The average annual cost of motorcycle insurance in the U.S. is $702 per year, according to the Motorcycle Legal Foundation. However, since so many factors go into premiums you could end up paying more (or much less).

How to Save Money on a Motorcycle Insurance Policy

There are ways to save money on your motorcycle insurance, such as bundling. If you have multiple policies with one insurer, adding another “line” or vehicle policy could save you money on your premium. Not all insurance companies offer motorcycle insurance coverage, so if you are considering buying a motorcycle, ask your agent if they offer motorcycle policies.

You can also sometimes save money by successfully completing a motorcycle safety course. Talk to your agent or connect with a Guaranteed Rate Expert Agent today to learn about other ways to potentially save.

Are There Extra Coverage Options for Motorcycle Insurance?

Yes! Like other forms of insurance, your standard policy can be augmented with additional coverage options so that your insurance meets all of your needs. Here are some of them:

Roadside Assistance 

Whether it’s an unexpected breakdown or you run out of gas, roadside assistance can be a lifesaver. It’s usually fairly inexpensive coverage to add on to your policy. Some insurance companies even include roadside help as part of their basic insurance offering.

Accessories Coverage

Whatever your riding style, there are probably accessories to match. If you want to go on camping trips, there’s gear for your bike. Long trips mean luggage racks, side cases, saddlebags and more. 

A mounted GPS is an accessory that will keep you from getting lost (unless you want to be). Radios and CBs are added equipment, and even your helmet can be considered an accessory. Most motorcycle insurance policies either do not cover accessories, or there’s a set dollar limit as to how much accessory cost will be covered in the event of damage.

Read through your motorcycle policy and find out what your accessory coverage limit is — or if accessories are excluded completely. Then look at what you’ve added to the stock version of your bike and add up the cost. That’s how much you’d be responsible for covering out-of-pocket in the case of loss or damage, and it should be the number you are thinking of when you add accessories to your policy.

Accessories coverage could end up saving you a considerable amount of money, and it’s usually inexpensive to add.

Are My Motorcycle’s Custom Parts Covered by Insurance?

Whether you’re adding skid plates to your adventure bike or high handlebars to your chopper, customizing a motorcycle is part of the fun for many owners. But when you modify your motorcycle, are those customized parts covered by insurance?

The short answer is that they are probably not covered. In fact, the more customized your bike is, the harder it will be to insure. Here’s why.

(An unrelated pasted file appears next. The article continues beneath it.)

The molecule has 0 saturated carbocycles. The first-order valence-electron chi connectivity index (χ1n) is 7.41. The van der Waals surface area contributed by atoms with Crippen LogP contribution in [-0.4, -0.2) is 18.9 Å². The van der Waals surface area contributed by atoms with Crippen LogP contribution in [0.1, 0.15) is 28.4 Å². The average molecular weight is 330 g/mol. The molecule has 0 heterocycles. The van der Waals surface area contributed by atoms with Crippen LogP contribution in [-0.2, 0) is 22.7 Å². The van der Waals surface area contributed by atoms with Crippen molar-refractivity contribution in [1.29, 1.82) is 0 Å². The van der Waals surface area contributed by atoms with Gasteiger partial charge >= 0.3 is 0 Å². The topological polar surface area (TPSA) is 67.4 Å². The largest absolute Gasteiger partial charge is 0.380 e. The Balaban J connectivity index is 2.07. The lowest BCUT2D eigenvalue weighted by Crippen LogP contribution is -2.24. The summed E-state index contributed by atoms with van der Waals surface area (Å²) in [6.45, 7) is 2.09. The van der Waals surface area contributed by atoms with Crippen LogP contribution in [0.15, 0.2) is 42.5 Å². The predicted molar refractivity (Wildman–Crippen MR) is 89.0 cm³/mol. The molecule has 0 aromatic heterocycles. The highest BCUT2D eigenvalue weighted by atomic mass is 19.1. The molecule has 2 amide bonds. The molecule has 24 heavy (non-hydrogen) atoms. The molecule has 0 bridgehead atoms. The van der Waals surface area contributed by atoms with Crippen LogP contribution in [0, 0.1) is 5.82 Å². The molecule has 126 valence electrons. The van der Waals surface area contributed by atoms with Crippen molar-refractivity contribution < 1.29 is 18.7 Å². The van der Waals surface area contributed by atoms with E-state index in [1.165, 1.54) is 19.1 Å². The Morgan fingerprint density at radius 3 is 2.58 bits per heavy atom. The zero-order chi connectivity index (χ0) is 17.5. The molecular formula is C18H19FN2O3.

Insurance companies use databases to analyze the motorcycle that you are trying to insure. This can include: 

  • how frequently repairs are needed on certain makes and models
  • how available parts are
  • how easy it is to make repairs, and
  • how frequently similar bikes are lost or stolen

An extensively customized bike won’t match any of the available data, making it hard for an insurer to calculate the actual risk of insuring such a motorcycle. If you have a custom motorcycle, the best way to get a specialized quote for custom motorcycle insurance is to speak to an insurance agent. You can connect with an Expert Insurance Agent here.

Do I Still Need Motorcycle Insurance If I Don’t Ride in the Winter?

One way you could save money on your motorcycle insurance is to pause portions of your coverage when your bike is stored in the winter. 

This is sometimes called a “lay-up,” “laid-up,” or “motorcycle storage” insurance policy. This type of coverage suspends your insurance policy for accidents and events that might happen while you are riding your motorcycle, and it maintains the coverage for things such as damage from a house fire or a weather event.

However, it’s important to really know yourself well if you decide to go with the option of a lay-up policy. Most winters have a few unseasonably warm days. If the roads are dry and it’s sunny out, will you be able to resist going out for a ride? 

It’s important to realize that if you choose to go with a motorcycle storage policy, you are effectively suspending your collision insurance. If you’re out riding and are in an accident, it would be treated as though you weren’t covered by insurance at all.

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The Bottom Line

Riding a motorcycle can be a fun way to explore the back roads and scenic beauty of your state on a summer day. However, motorcycles also come with risks. 

Make sure that you have the right insurance coverage for your bike. Options like roadside assistance can help out when something unexpected comes up while you’re out on the road — and turn what could have been a trip-ruiner into just another good story. Ride safe!


Savings, if any, vary based on the consumer’s profile and other factors. Contact your insurance agent for more information. Restrictions apply.